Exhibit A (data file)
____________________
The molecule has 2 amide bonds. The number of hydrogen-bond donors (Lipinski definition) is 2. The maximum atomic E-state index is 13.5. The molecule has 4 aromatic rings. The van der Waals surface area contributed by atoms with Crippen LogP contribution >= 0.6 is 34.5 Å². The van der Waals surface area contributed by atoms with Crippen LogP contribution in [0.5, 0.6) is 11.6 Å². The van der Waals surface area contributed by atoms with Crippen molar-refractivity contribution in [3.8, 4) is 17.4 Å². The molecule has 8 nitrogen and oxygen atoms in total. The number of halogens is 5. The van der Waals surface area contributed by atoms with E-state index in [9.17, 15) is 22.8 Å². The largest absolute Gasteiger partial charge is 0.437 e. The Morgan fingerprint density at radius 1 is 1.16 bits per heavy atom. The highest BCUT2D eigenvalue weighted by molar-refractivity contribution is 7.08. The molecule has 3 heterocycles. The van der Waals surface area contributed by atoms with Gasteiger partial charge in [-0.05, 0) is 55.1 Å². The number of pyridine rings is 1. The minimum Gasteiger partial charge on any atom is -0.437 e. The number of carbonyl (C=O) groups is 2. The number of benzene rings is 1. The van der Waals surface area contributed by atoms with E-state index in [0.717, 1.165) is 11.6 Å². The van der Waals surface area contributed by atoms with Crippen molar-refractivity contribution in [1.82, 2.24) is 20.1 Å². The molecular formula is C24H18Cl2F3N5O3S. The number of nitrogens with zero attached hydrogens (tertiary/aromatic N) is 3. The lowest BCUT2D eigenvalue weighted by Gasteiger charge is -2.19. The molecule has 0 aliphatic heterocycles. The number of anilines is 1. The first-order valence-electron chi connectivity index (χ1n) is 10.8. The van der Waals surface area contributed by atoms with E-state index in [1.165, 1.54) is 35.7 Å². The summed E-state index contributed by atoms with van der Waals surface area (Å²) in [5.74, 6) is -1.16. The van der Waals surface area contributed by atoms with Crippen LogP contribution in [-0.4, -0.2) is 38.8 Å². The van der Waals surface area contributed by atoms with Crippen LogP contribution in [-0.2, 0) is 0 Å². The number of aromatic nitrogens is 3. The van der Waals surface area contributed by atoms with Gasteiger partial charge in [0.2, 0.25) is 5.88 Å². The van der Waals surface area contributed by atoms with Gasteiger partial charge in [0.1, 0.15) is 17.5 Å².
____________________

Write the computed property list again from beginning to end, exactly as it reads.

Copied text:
The molecule has 2 amide bonds. The number of hydrogen-bond donors (Lipinski definition) is 2. The maximum atomic E-state index is 13.5. The molecule has 4 aromatic rings. The van der Waals surface area contributed by atoms with Crippen LogP contribution >= 0.6 is 34.5 Å². The van der Waals surface area contributed by atoms with Crippen LogP contribution in [0.5, 0.6) is 11.6 Å². The van der Waals surface area contributed by atoms with Crippen molar-refractivity contribution in [3.8, 4) is 17.4 Å². The molecule has 8 nitrogen and oxygen atoms in total. The number of halogens is 5. The van der Waals surface area contributed by atoms with E-state index in [9.17, 15) is 22.8 Å². The largest absolute Gasteiger partial charge is 0.437 e. The Morgan fingerprint density at radius 1 is 1.16 bits per heavy atom. The highest BCUT2D eigenvalue weighted by molar-refractivity contribution is 7.08. The molecule has 3 heterocycles. The van der Waals surface area contributed by atoms with Gasteiger partial charge in [-0.05, 0) is 55.1 Å². The number of pyridine rings is 1. The minimum Gasteiger partial charge on any atom is -0.437 e. The number of carbonyl (C=O) groups is 2. The number of benzene rings is 1. The van der Waals surface area contributed by atoms with E-state index in [0.717, 1.165) is 11.6 Å². The van der Waals surface area contributed by atoms with Crippen molar-refractivity contribution in [1.82, 2.24) is 20.1 Å². The molecular formula is C24H18Cl2F3N5O3S. The number of nitrogens with zero attached hydrogens (tertiary/aromatic N) is 3. The lowest BCUT2D eigenvalue weighted by Gasteiger charge is -2.19. The molecule has 0 aliphatic heterocycles. The number of anilines is 1. The first-order valence-electron chi connectivity index (χ1n) is 10.8. The van der Waals surface area contributed by atoms with E-state index in [1.165, 1.54) is 35.7 Å². The summed E-state index contributed by atoms with van der Waals surface area (Å²) in [5.74, 6) is -1.16. The van der Waals surface area contributed by atoms with Crippen LogP contribution in [-0.4, -0.2) is 38.8 Å². The van der Waals surface area contributed by atoms with Crippen LogP contribution in [-0.2, 0) is 0 Å². The number of aromatic nitrogens is 3. The van der Waals surface area contributed by atoms with Gasteiger partial charge in [0.2, 0.25) is 5.88 Å². The van der Waals surface area contributed by atoms with Gasteiger partial charge in [0.1, 0.15) is 17.5 Å².